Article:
A lot of times, folks that are C-Suite like a CEO or CFO are naturally thought of as candidates for those rules. They’ve certainly been in the boardroom. However, CLOs, GCs, and corporate secretaries are also key candidates for that. Not many other executives have the full board experience.

More CLOs and GCs have been getting these public board or large board seats whether public or private but I still think there’s a bit of a stigma of, “He or she’s a lawyer.” “We already have a lawyer. We don’t want a lawyer,” which is ironic because they would love CFOs to sit on their audit committee yet they already have a CFO.

A lot of the skillsets that lawyers and corporate secretaries bring to the table and by lawyers, I mean C-level type executive in-house counsel. A lot of the skillsets that you use every single day in your job of risk management, compliance, and all the things that you have to think five steps ahead for are valuable to boards if they can get over that mental hurdle of, “They’re lawyers.”

A lot of the skillsets that lawyers and corporate secretaries bring to the table are really valuable for boards. Share on X

Lawyers have a marketing problem. I was telling everyone that I’m the you know dark clouds that come rolling in the room, but I try to use that that experience for proactive risk management. Also, not to be a deal killer but to be able to have an eye on what are the minefields that you should watch out for when you’re going forward in a deal. You have a couple of boards. Each again is congrats and amazing for somebody of your age. Do you want to talk about the companies that you’re on?

At the beginning of 2023, I got my first official public board seat. I’m very excited about that one. It’s Slam Corporation. It’s owned by Antara Capital. More interestingly, A-Rod the baseball player.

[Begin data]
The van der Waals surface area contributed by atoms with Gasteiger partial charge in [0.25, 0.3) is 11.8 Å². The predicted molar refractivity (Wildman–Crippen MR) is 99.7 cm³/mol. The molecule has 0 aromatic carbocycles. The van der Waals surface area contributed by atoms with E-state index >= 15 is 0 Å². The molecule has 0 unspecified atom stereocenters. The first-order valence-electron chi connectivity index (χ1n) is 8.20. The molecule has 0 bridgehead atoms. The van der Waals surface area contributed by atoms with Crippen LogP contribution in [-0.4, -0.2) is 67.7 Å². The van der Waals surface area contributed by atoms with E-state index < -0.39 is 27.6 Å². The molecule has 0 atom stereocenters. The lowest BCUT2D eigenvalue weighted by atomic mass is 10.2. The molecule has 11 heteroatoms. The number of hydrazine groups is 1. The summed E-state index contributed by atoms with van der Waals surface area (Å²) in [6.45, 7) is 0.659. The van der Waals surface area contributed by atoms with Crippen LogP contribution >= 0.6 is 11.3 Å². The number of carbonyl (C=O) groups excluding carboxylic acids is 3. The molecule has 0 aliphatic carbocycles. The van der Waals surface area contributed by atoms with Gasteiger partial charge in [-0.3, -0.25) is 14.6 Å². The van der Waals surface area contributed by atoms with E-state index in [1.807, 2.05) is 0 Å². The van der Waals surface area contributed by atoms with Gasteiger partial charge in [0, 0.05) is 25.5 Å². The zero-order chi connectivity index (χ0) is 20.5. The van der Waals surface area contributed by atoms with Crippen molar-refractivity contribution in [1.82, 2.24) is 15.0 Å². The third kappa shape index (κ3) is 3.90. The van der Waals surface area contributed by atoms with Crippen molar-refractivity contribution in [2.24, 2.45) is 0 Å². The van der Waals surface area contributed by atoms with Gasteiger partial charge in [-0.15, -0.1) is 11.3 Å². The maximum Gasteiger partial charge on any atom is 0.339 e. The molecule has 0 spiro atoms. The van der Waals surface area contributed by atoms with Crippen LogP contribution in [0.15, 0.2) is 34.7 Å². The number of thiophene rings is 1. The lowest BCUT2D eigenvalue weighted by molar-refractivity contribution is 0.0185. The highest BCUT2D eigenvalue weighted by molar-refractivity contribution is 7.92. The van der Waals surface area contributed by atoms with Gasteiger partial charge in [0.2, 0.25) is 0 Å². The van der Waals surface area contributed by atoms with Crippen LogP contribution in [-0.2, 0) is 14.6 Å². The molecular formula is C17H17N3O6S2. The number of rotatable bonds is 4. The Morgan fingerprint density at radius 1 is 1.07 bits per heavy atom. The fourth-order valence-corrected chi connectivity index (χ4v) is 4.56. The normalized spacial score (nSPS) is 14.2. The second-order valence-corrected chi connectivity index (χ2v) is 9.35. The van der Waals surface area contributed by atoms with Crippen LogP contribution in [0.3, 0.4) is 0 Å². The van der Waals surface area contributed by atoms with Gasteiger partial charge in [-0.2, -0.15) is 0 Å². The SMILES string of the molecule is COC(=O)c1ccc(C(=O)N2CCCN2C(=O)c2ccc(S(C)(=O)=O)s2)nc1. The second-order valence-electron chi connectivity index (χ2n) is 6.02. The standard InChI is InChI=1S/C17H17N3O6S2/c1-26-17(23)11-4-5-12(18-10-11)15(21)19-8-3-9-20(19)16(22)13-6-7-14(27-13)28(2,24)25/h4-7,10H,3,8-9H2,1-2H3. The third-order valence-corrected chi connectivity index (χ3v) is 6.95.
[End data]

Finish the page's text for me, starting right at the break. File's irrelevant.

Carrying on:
Have you got you got to meet him?

Virtually a number of times. We’ve never had an in-person board meeting. They’ve all been virtual but we are on Zoom. We all say hi and wave. Everybody’s extremely professional, very well-prepared, bright, and capable. It runs like clockwork. I’ve been extremely impressed by it and they’ve also had a few takeaways for my own use in other settings as well because I like the way that’s run.

I’m also on the board of a USC Law School alumni group. I am interacting with the law school and the deans. I like being on a board in the education context and it’s very different. It’s fun for me to do something that’s not as corporate but it’s still in the professional setting. It’s not like a volunteer board like the Heart Association or something like that. That’s different.

I was on ChromaDex’s foreign boards. Those have been publicly traded for a couple of years and when I worked at ChromaDex. I did that for a while. I got to see how some of those foreign boards operate and I was only Association of Corporate Counsel board for many years. A professional board is always interesting as well. It’s different.

The board I’ve been on for about 3 or maybe almost 4 years is Iron Horse Acquisitions. We filed an S-1. We were getting ready to do an IPO and then the markets all fell apart. I can say that as of now, we are back on track. Hopefully, if all things go, well we will be back on that path very soon. Ideally, I will then be on public boards by the beginning of the year.

You’ve had several corporate secretary rules and I want to talk concretely about what those key duties are and the KPIs for that role. Also, as you’re a board member now, you’re on the receiving end of whatever you may have produced before as a corporate secretary. I want to hear about that experience on the other side of the table, but let’s start off with what a corporate secretary does.